The BIND implementation of the Domain Name System (DNS) is a critical part of the infrastructure of the Internet. For example, almost all of the 13 root name servers use BIND. On July 28 a vulnerability was published in BIND that could be anonymously exploited by an attacker. To crash the server, all an attacker would have to send malicious TKEY records. A CVE number was assigned (CVE-2015-5477) and BIND’s developers, the Internet System Consortium (ISC) released an advisory notifying users that a proof-of-concept (PoC) exploit has been released.
The vulnerability occurs when the BIND server is processing TKEY queries. When BIND is processing the TKEY query to find a TKEY Record that matches the query, an especially formed malicious request can cause a crash. The crash happens because BIND is not assigning a correct value to the name parameter when calling the function dns_message_findname() inside the method dns_tkey_processquery() in lib/dns/tkey.c.
Figure 1 shows the BIND call stack at the crashing point. The function dns_message_findname() crash validating the name parameter is highlighted in Figure 2.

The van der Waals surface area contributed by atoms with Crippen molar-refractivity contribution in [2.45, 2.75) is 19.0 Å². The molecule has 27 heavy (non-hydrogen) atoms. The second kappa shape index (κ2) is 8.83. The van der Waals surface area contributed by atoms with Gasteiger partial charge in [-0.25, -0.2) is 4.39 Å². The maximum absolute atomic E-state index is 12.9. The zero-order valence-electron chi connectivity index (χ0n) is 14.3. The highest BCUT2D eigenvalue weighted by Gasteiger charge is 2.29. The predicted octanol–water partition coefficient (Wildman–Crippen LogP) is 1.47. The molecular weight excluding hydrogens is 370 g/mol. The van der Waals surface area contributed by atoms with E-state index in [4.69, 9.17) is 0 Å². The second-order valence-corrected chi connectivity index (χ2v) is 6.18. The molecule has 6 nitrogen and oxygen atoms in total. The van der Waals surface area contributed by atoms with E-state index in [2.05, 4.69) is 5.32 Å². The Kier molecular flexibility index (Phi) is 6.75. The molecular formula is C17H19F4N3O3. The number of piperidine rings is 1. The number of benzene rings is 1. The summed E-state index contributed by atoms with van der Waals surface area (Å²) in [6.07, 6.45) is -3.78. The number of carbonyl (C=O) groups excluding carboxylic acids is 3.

Figure 1. BIND Call Stack Crash
Figure 2. REQUIRE macro
The name parameter is not correctly initialized and the REQUIRE macro shuts down the named process (i.e., the DNS server).
The DNS protocol format is defined via several RFCs. Here is a very simplified description of the message format related to CVE. The DNS client (resolver) sends a Query to DNS server to ask for specific information. The Figure 3 shows a generalized DNS query format with only one record on the Query.
Figure 3. DNS Query Format
The DNS Query Record tells the server what information it is being asked for: Two important parameters are specified: The Name and Type. The Name will refer to an object in the DNS; this is generally a domain. The Type specifies what kind of information is being requested, for example if we are asking for the IP for a domain a record type A is used.
In some cases, the QUERY record by itself is not enough to declare all the required information. Other sections of the DNS Query Format are then used. Figure 4 shows an example of a TKEY query type. Extra information is required to be sent to the server and the Additional RRs section is used for this.
Figure 4. DNS TKEY Query Format